Feng Feng, MD, PhD, is an Associate Professor of Pathology Clarkson College and Nebraska Methodist College, Omaha, NE.
Zigang Chen is a Supply Chair Analyst, Case Western Reserve University, Cleveland OH.
Jayne Cromer, MS, ORNA, is Director, Nurse Anesthesia Program, Clarkson College, Omaha, NE.
Allyson Doerr, BSN, RN, SRNA, is a Student, Clarkson College, Omaha, NE.
Ann Glow, DNP, CRNA, is Assistant Director, Nurse Anesthesia Program, Clarkson College, Omaha, NE.
April Horstman-Reser, PhD, is an Associate Professor, Arts & Science Division, Nebraska Methodist College, Omaha, NE.
Adrienne Infanger, DNP, CNRA, is the Nurse Anesthesia Program Coordinator, Clarkson College, Omaha, NE.
Eva Lovas, MS, is an Assistant Professor, Nebraska Methodist College, Omaha, NE.
James Ryberg, BA, is a Student, Nebraska Methodist College, Omaha, NE.
Mary Sinclair, MSc, is an Associate Professor, Nebraska Methodist College, Omaha, NE.
Alexis Zecy, BSN, RN, CORN, SRNA, is Senior Registered Nurse Anesthetist, Clarkson College, Omaha, NE.
Table 1. General Health Concerns for Preoperative Evaluation System Health Concerns Cardiovascular Coronary artery disease, atherosclerosis, hypertension, aortic stenosis are common in this population. Hematology Hemodynamic imbalance is common in this group, such as dehydration, anemia, and hypovolemia. There is a predication of blood loss during the larger gland removal. Respiratory Chronic obstructive pulmonary disease (COPD), pneumonia, and obstructive sleep apnea are common in this group. Neurological Assess for cerebrovascular disease, Alzheimer's, dementia, and other neurological diseases in this group. Urinary Renal insufficiency may exist due to obstruction caused by benign prostatic hyperplasia (BPH). Endocrine There is an increased incidence of type 2 diabetes meilitus in the population over age 70 years. Musculoskeletal Arthritis and decreased range of motion (ROM) are common in this age group, which affects positioning for anesthesia and surgery. Immune There is decreased immune response in this population, along with increased susceptibility to nosocomial infections. Additional tests Other tests as indicated from history and physical examination. Premedication Continually use drugs to prevent cardiovascular/renal failure. American Society of ASA I and II patients should not have any Anesthesiologists limitations; however, an ASA III patient's score (ASA) and coexisting conditions have to be well possible Goldman controlled to perform a TURP ASA IV patients Cardiac risk Index need to be medically cleared to proceed with this procedure from the patient's doctor and/or specialty doctor, and ASA V patients would not have a TURP procedure done because they are medically unstable to proceed with an elective surgery. System Diagnostic Testing that May Be Required Cardiovascular Evaluation should be based on history and physical examination, along with ECG, stress test, ECHO and/or other tests as indicated from the examination (Caneado et al., 2009). Hematology Obtain labs, such as a CBC, BMP, and coagulation factors. Respiratory Evaluations should include the history of smoking and manifestations of dyspnea with moderate exercise. Tests may include pulmonary function tests. chest X-ray, arterial blood gas, and sleep study, among others. Neurological Assess mental status, PET/CT scan, or MRI to confirm lesion site and size. Urinary Tests include BUN, creatinine. GFR, creatinine clearance, electrolytes, and non-contrast CT. Endocrine Check blood glucose level. Musculoskeletal Requires complete physical examination on ROM of neck, lumbar vertebrae, and extremities. Immune Tests include CBC, but not limited to identifying antibody deficiencies, cellular (T-cell) defects, neutrophil disorders, and complement deficiencies. Additional tests Such as MRI, PET scan. Premedication Albumin level test. American Society of ASA Classification and Goldman Anesthesiologists Cardiac Risk Point Scale. score (ASA) and possible Goldman Cardiac risk Index Notes: ECG = electrocardiogram, TURP = transurethral resection of the prostate, GFR = glomularfiltration rate, BUN = blood urea nitrogen, PET = position emission tomography, CT = computerized tomography, MRI = magnetic resonance imaging, CBC = complete blood count. Table 2. Advantages and Disadvantages of General Anesthesia and Spinal Anesthesia General Anesthesia (GA) Advantages Allow for control of ventilation and facilitates management of patient discomfort associated with neuromuscular diseases, pulmonary diseases. Disadvantages Lithotomy positioning (see detail in position) may cause penile erection. Postoperative complications may include pain, postoperative nausea and vomiting, possible heavy cough, and hematuria. Spinal Anesthesia (SA) Advantages Use for patients who have a severe respiratory disease. SA would shorten hospital stays and reduce overall hospital and anesthesia cost. It also helps in early detection of capsular tears and bladder perforation, decrease incidence of postoperative nausea and vomiting, and fewer hemodynamic changes. Disadvantages SA cannot be used in patients with severe cardiovascular disease. May also cause penile erection, which interferes with surgery. Significantly high sensory blocks are required for this procedure, which may lead to patient discomfort. Source: Adapted from Gupta, 2009.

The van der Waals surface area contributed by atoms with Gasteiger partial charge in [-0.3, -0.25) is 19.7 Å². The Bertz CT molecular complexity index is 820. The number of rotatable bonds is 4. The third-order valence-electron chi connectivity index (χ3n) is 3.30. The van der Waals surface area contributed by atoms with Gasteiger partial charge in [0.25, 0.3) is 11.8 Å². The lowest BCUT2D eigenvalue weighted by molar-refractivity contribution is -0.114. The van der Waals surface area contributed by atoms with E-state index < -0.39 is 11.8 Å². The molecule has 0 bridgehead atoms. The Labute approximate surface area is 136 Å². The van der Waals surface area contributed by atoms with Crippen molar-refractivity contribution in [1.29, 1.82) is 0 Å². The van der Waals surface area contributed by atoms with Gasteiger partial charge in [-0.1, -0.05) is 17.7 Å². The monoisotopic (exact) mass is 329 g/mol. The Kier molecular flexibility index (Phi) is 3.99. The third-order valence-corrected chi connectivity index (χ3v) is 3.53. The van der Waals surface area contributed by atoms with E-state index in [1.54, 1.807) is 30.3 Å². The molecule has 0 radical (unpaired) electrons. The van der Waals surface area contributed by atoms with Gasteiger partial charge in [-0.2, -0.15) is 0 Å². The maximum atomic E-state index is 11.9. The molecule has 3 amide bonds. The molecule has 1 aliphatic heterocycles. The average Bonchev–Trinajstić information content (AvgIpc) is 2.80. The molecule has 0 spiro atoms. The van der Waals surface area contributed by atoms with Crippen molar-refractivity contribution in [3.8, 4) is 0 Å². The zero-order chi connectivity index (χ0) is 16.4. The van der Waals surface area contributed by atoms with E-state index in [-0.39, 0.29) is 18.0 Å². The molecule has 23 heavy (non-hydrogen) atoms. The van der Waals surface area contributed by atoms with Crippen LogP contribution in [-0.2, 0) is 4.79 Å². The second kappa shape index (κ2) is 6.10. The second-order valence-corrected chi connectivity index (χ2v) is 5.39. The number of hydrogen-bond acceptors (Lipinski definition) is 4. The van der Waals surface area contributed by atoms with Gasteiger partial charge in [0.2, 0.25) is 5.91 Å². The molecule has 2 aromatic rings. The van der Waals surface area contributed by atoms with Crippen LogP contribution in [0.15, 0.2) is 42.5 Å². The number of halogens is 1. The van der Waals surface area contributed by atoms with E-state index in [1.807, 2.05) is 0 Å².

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|Title Annotation:||General Clinical Practice|
|Author:||Feng, Feng; Chen, Zigang; Cromer, Jayne; Doerr, Allyson; Glow, Ann; Horstman-Reser, April; Infanger,|
|Date:||Mar 1, 2016|